tail away


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tail away

or tail off
v.
1. To diminish gradually; dwindle or subside: The singer's voice tails away at the end of the song. The fireworks tailed off into darkness.
2. Sports To veer from a straight course. Used of a ball that has been hit or thrown: The pitcher snapped his wrist when throwing the ball, and it tailed away as it approached home plate. The wind caused the football to tail off and the receiver couldn't catch it. The uneven table caused the pool ball to tail off.
See also: away, tail
References in periodicals archive ?
After seeing their outside chance of the play-offs disappear last month, the Seagulls have seen the season tail away, having taken only three points from their last six games.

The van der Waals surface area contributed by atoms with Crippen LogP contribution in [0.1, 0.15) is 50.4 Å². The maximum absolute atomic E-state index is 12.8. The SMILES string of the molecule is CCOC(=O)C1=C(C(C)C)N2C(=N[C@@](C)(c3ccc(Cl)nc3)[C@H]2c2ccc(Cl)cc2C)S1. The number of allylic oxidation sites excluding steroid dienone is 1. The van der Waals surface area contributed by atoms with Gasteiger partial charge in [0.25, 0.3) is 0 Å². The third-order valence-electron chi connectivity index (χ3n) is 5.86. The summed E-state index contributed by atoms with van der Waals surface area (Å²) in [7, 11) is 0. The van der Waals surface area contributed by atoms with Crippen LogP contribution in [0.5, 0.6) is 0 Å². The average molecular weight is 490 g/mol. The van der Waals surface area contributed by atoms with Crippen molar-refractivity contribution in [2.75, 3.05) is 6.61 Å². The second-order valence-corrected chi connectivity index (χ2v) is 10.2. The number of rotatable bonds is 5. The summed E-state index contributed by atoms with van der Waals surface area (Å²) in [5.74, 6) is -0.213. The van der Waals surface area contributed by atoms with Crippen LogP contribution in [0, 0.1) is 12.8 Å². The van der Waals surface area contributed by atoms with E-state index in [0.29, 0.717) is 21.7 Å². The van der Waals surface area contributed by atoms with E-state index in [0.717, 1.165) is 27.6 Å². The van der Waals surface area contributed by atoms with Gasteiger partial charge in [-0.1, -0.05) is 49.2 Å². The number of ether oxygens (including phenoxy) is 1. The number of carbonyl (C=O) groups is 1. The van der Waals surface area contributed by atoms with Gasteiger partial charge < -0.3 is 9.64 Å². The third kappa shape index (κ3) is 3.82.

I want to stop when I have a decision to make rather than tail away.
I don't think I have any worries that the season will tail away for us now, I really don't.
And it correctly states: "Ailerons allow us to tilt/bank the airplane so that a downward force of the horizontal stabilizer and elevator can be increased and applied horizontally pushing the tail away from the intended turn direction and thus push the nose in the turn direction around the center of gravity.
3 per cent recorded in the first six months of the year should tail away quite so dramatically as the IEA suggests it will.
It was therefore always to be expected that demand would tail away over the subsequent 12 months.
Malinga, who was winning the championship for a second year running after his success with Hetton Lyons last year, picked up 5-25 as he bowled unchanged, and Matthew Sampson-Barnes swept the tail away with 3-8 as Norton collapsed to 54 all out in just 20 overs.